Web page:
For the first time today, I learned how many calories are in my favorite meal at McDonald's. I’m still trying to decide whether I’m worried about it.
As promised, the fast food giant this week added calorie counts to its menus — no more having to go the extra mile to check online (or look at the box), the count is right there next to the price. Lawrence locations are included, with calories on both drive-thru and in-store menu boards (confirmed at Sixth and Wakarusa, no reason to doubt the other spots don’t have them up, too).
The 1,000-plus calories in McNuggets do not shock me. While I’ve never been a big calorie counter, I am generally health-conscious and well aware typical McDonald’s fare is not a healthy choice.
When I head to McDonald’s — always the drive-thru — I’m either starving, in a hurry and don’t want to trouble myself to get out of my car AND/OR have a salty greasy food itch to scratch and wouldn’t give healthier options the time of day, anyway. McDonald’s satisfies those needs like none other.
Obviously, my health would be better off without McDonald’s (at least the kind of stuff I order there). However, if I depended on the drive-thru for frequent meals and sustenance rather than occasional indulgence (or if I had diagnosed medical conditions such as high cholesterol or blood pressure), I think I’d be a lot queasier about the calorie counts — and all the other counts. My nuggets and fries had a combined 28 grams of protein (56 percent of the recommended daily allowance), but they also had 1,270 mg of sodium (53 percent RDA) and 48 grams of fat (73 percent RDA), according to nutrition information on the boxes.
Hmmm. I guess that does make me extra glad I ate homemade salads for lunch the previous two days.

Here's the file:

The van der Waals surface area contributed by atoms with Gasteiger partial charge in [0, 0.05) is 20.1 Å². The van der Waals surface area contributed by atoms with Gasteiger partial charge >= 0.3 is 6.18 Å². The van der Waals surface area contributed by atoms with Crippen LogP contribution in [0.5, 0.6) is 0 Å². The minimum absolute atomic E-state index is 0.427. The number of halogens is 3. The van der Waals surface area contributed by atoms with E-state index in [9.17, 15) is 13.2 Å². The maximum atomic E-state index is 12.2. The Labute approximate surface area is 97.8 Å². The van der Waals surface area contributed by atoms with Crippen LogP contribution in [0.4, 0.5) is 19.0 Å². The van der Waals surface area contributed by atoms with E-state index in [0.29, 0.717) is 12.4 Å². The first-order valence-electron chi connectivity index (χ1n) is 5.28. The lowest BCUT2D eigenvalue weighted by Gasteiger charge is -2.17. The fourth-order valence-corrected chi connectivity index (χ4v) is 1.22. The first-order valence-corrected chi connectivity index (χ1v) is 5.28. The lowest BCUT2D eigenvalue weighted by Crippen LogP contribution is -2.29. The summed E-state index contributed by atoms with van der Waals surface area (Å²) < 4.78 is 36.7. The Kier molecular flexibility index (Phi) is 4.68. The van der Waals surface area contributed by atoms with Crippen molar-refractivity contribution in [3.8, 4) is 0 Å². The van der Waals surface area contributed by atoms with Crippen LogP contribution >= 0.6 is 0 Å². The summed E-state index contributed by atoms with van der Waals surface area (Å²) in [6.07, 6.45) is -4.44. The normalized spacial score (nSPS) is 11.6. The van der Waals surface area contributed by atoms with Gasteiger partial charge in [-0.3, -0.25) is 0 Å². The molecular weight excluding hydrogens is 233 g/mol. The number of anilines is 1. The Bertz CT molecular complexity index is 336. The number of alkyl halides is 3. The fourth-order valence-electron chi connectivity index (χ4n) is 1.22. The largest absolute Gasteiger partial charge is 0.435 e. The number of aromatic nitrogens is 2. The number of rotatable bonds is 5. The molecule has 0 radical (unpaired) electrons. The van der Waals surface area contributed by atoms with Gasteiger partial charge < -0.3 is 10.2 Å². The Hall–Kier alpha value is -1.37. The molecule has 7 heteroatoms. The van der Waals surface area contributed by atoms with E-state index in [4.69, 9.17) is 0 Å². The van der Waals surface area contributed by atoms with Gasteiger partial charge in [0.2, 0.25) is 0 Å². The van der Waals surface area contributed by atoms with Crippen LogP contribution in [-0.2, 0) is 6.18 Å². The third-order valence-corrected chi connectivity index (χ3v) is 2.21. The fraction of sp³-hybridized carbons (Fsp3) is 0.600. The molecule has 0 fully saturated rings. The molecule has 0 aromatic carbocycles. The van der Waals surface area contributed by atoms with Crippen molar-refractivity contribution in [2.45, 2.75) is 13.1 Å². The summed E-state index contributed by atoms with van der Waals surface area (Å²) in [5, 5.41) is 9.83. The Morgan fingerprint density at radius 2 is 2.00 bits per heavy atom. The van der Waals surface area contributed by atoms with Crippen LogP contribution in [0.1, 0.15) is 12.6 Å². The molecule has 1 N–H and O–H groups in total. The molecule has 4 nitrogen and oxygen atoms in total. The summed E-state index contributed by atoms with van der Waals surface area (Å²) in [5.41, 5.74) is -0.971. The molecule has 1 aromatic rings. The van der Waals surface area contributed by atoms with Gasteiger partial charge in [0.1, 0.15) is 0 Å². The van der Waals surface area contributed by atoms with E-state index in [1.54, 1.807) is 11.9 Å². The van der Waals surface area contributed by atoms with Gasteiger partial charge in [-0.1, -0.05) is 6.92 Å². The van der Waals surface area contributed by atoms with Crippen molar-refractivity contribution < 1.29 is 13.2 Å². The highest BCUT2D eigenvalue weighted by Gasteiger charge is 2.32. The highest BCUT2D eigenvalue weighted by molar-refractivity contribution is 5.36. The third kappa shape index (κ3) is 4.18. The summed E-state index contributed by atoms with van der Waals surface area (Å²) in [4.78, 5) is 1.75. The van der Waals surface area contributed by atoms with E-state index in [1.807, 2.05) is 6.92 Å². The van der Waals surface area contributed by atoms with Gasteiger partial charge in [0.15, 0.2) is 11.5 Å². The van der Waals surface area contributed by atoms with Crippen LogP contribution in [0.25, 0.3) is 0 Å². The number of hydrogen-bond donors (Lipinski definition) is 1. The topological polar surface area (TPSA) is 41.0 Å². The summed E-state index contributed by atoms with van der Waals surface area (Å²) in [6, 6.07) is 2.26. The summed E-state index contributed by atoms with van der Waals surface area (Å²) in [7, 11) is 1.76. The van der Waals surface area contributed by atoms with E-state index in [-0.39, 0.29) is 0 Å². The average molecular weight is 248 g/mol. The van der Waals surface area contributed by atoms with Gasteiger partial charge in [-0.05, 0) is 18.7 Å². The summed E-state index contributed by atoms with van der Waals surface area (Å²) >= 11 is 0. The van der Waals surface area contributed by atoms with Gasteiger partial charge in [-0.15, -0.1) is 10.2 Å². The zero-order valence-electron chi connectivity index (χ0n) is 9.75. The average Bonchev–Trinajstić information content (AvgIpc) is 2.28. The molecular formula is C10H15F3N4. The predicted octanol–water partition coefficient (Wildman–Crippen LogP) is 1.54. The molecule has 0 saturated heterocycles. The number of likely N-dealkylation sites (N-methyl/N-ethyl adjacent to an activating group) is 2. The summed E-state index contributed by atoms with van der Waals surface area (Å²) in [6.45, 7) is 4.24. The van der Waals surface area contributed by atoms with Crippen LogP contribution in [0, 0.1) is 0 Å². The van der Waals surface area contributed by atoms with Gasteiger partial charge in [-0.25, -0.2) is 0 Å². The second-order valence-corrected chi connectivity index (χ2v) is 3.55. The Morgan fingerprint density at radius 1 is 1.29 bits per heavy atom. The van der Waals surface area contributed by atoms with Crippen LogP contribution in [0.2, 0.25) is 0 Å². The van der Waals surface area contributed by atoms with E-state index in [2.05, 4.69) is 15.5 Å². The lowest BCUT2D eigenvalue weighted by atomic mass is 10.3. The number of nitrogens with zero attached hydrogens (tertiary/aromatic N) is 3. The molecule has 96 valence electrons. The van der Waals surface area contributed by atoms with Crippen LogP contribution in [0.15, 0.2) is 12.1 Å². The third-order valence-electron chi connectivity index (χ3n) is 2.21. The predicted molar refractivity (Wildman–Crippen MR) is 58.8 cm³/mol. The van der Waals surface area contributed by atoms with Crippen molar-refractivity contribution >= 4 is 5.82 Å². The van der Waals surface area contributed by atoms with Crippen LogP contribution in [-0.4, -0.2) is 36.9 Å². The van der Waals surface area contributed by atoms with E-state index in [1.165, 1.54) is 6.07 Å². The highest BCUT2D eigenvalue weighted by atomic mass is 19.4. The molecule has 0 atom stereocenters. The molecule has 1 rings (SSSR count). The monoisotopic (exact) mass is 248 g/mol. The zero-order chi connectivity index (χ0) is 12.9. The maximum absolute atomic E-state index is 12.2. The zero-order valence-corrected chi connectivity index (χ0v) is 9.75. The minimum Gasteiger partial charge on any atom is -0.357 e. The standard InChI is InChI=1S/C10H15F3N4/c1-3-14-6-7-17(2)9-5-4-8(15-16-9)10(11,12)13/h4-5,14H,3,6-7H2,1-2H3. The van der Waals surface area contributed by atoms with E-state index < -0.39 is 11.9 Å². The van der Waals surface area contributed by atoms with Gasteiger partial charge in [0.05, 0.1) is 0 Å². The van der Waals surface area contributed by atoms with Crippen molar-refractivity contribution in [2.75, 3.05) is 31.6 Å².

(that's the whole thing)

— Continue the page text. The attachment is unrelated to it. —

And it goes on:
P.S. You’re probably wondering, “What’s the highest-calorie item on the menu?” Got it. Weighing in at a whopping 1,400-plus calories, that would be the Angus Bacon and Cheese Burger meal. The sandwich alone has 2,070 mg of sodium (86 percent RDA) and 39 grams of fat (60 percent RDA).
Until a few weeks ago, I knew sumac as a vigorous weed that grows in the ditches alongside Kansas highways and turns bright red in the fall.
It turns out, Middle Eastern people have known for hundreds, if not thousands, of years that dried and ground berries of the sumac plant make a tasty addition to food (not necessarily Kansas ditch-sumac, there are many varieties of the species). I've since noticed that Aladdin Cafe has a dish called Sumac Chicken on the menu, too.
My friend recently hosted a Turkey-themed dinner party (not random, she was just back from a three-week trip there) where she and her husband made main courses for the feast and assigned side dishes to the rest of us. My assignment was Shepherd’s Salad, with a note saying I didn’t have to use the sumac the recipe called for if I didn’t have any.
Of course, I didn’t have any (I didn’t even know what it was). But of course, I was curious. I Googled, determined I could surely find some in bulk at a Middle Eastern market in Kansas City, and wasn’t disappointed — only $2 for a big scoop, too!
The flavor is bright and citrusy, a little like coriander but more earthy. The color is a beautiful deep purpley-red.
Everyone liked this fresh pretty dish, which works as a salad alongside kebabs, lamb or fish, or an an appetizer or snack with crusty bread (to soak up the juice!).
TURKISH SHEPHERD’S SALAD
2 large tomatoes, diced
1/2 large cucumber, diced
1 Anaheim pepper, diced
1/2 medium onion, sliced
1 tablespoon sumac
Salt and pepper to taste
1/4 cup fresh mint, chopped
2 tablespoons lemon juice
2 tablespoons extra virgin olive oil
Place all vegetables in a medium sized salad bowl. Add sumac, salt, pepper and mint. Toss. Drizzle with lemon juice and extra virgin olive oil. Chill until ready to serve.
(Recipe adapted from giverecipe.com and english.turkishcookbook.com.)
UPDATE: The full video is complete.
And it's really beautiful. I like how they show time-lapse of the mandala under construction, still-shots of the monks, and even shots of members of the public watching them work. (Also, I kind of like how they added a little Jayhawk in the corner.)
Have a look: